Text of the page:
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    Thanks Ron,

    Is that lock the one in Ballard?

    Thanks Michael,
    I actually might go to Mexico. I think they can also be found in Sonora. I really appreciate your detail.

    Thanks Jim,
    I was wondering, do you still grow P. lumholtzii at your nursery?
     
  6. Ron B

    Ron B Paragon of Plants 10 Years

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  7. mr.shep

    mr.shep Well-Known Member 10 Years

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    We had 9 fairly young plants that came in to us
    that originally came to our source into the US
    as seed from an arboretum. As I remember it,
    the seed did come from Sonora, not from
    Chihuahua. We did get some seed later that a
    worker brought back with him but we felt that
    Pine was the Pinus chiapensis - Chiapas White
    Pine instead.

    We did not propagate these Pines as for us they
    were monitoring plant material, watch them and
    see what they do. I believe 3 of the original plants
    are still at the nursery planted in the ground but
    the new owner will not know what they are but
    Humberto is still there and will know where the
    Chiapas White Pines are. I am no longer involved
    with the remnants of what is left of the old, original
    nursery and have not been for almost 9 years.

    It seems to me that you will have to go the route
    that many others have had to do and that is either
    get some cones from or get seed out of Mexico.
    There may be some sources in Southern California
    and possibly Arizona growing the Lumholtz's Pine
    but I just do not see it being grown even remotely
    on a grand scale as of yet and may not ever have a
    huge following as only a few select gardens and
    Pine collectors will ask for this Pine by name.

    Jim
     
  8. Ron B

    Ron B Paragon of Plants 10 Years

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    Likewise, probably not ever listed in North American wholesale catalogs (<1996, anyway) as I don't see it in Jacobson, North American Landscape Trees.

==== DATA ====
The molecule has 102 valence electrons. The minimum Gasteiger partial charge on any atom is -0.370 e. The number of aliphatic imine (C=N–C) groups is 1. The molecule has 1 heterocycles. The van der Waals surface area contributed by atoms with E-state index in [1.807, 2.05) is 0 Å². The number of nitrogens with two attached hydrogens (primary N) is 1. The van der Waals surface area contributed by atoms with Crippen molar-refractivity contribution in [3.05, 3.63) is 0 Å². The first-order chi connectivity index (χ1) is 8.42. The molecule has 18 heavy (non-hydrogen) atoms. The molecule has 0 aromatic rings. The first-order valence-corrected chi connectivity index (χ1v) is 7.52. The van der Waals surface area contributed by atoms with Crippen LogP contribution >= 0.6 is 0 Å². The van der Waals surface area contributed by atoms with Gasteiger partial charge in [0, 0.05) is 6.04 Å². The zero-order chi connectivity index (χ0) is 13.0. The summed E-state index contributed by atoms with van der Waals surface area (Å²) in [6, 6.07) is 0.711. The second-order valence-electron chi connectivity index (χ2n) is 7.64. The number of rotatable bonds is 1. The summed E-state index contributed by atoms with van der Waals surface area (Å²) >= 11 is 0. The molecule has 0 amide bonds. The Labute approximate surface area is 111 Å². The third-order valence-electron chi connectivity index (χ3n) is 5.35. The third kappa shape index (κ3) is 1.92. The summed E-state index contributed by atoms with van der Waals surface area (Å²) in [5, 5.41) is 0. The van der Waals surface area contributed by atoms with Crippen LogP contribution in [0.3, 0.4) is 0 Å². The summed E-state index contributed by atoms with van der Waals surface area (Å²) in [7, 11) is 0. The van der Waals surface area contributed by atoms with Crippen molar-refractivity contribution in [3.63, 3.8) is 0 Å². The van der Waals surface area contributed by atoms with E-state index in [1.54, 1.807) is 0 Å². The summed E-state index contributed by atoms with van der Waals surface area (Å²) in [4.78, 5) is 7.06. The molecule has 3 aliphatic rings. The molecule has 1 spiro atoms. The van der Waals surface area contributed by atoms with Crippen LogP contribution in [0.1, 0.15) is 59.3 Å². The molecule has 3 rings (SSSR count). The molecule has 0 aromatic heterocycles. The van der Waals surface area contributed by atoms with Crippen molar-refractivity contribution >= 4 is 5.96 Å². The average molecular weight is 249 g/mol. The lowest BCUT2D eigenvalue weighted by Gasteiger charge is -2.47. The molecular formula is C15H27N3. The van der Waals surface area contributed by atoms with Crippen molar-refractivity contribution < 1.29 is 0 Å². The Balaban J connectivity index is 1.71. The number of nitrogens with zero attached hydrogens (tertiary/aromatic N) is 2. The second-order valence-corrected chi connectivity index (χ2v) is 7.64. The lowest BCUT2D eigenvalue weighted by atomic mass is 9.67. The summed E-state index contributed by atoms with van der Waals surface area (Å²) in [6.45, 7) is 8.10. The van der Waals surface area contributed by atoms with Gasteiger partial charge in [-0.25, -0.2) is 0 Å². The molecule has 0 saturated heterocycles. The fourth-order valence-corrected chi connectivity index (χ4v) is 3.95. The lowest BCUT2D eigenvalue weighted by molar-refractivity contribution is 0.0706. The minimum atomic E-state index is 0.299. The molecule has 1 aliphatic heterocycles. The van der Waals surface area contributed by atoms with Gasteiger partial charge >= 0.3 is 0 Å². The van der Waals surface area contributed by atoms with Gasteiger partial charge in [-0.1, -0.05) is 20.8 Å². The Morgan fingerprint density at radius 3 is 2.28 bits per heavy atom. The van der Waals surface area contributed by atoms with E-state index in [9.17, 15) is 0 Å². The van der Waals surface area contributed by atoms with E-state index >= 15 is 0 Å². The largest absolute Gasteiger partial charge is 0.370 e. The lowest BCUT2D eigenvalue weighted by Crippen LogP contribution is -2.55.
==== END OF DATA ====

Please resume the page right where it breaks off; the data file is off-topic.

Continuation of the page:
9. Michael F

    Michael F Paragon of Plants Forums Moderator 10 Years

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    Hi Jim - not if it was from Chihuahua or Sonora; Pinus chiapensis is a southern Mexican species
     
  10. mr.shep

    mr.shep Well-Known Member 10 Years

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    I should have been more clear. Humberto is
    from Chiapas, Mexico and brought back seed
    for us to germinate and grow. He was under
    the impression that it may be what we already
    had at the nursery, Lumholtz's Pine but his
    was the Chiapas White Pine instead as we
    later learned.

    Likewise, probably not ever listed in North
    American wholesale catalogs.


    I agree with the above. Even today this Pine
    is not very well known at all.

    Jim
     
  11. neobb

    neobb Member

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    Thanks everyone for the info.

    Thanks Ron for the great pine hunting trip in Mexico link.

    Ron, have you looked at pines in Mexico?
     
  12. Ron B

    Ron B Paragon of Plants 10 Years

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    Sorry, no, have only seen slides of trip described on conifers.org.